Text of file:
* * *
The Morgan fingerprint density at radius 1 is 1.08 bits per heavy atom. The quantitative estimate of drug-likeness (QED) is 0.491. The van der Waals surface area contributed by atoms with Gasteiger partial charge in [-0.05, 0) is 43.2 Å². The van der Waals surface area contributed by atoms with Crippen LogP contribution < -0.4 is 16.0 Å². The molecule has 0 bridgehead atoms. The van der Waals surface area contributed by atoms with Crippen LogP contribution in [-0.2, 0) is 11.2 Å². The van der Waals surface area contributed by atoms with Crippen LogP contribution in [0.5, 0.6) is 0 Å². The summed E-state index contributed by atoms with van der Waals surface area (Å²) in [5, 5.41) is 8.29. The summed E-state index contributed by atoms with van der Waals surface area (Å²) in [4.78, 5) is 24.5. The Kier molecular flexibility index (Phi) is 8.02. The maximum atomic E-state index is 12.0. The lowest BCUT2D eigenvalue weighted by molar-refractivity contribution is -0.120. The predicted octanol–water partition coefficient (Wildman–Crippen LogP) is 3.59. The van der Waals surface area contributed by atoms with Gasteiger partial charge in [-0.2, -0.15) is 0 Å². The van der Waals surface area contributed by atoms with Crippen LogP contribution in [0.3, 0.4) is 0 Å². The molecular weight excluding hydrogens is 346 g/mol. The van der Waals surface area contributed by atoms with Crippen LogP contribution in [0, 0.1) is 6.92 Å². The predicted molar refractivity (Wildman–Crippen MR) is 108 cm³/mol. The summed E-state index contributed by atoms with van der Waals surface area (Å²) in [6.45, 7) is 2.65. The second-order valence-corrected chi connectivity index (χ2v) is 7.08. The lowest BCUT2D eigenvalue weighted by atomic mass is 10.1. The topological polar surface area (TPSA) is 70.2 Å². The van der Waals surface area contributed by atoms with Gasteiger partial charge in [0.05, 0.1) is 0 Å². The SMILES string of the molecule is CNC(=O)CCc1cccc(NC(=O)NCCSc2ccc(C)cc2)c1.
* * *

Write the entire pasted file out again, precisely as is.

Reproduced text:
The Morgan fingerprint density at radius 1 is 1.08 bits per heavy atom. The quantitative estimate of drug-likeness (QED) is 0.491. The van der Waals surface area contributed by atoms with Gasteiger partial charge in [-0.05, 0) is 43.2 Å². The van der Waals surface area contributed by atoms with Crippen LogP contribution < -0.4 is 16.0 Å². The molecule has 0 bridgehead atoms. The van der Waals surface area contributed by atoms with Crippen LogP contribution in [-0.2, 0) is 11.2 Å². The van der Waals surface area contributed by atoms with Crippen LogP contribution in [0.5, 0.6) is 0 Å². The summed E-state index contributed by atoms with van der Waals surface area (Å²) in [5, 5.41) is 8.29. The summed E-state index contributed by atoms with van der Waals surface area (Å²) in [4.78, 5) is 24.5. The Kier molecular flexibility index (Phi) is 8.02. The maximum atomic E-state index is 12.0. The lowest BCUT2D eigenvalue weighted by molar-refractivity contribution is -0.120. The predicted octanol–water partition coefficient (Wildman–Crippen LogP) is 3.59. The van der Waals surface area contributed by atoms with Gasteiger partial charge in [-0.2, -0.15) is 0 Å². The van der Waals surface area contributed by atoms with Crippen LogP contribution in [0.3, 0.4) is 0 Å². The molecular weight excluding hydrogens is 346 g/mol. The van der Waals surface area contributed by atoms with Crippen LogP contribution in [0, 0.1) is 6.92 Å². The predicted molar refractivity (Wildman–Crippen MR) is 108 cm³/mol. The summed E-state index contributed by atoms with van der Waals surface area (Å²) in [6.45, 7) is 2.65. The second-order valence-corrected chi connectivity index (χ2v) is 7.08. The lowest BCUT2D eigenvalue weighted by atomic mass is 10.1. The topological polar surface area (TPSA) is 70.2 Å². The van der Waals surface area contributed by atoms with Gasteiger partial charge in [0.05, 0.1) is 0 Å². The SMILES string of the molecule is CNC(=O)CCc1cccc(NC(=O)NCCSc2ccc(C)cc2)c1.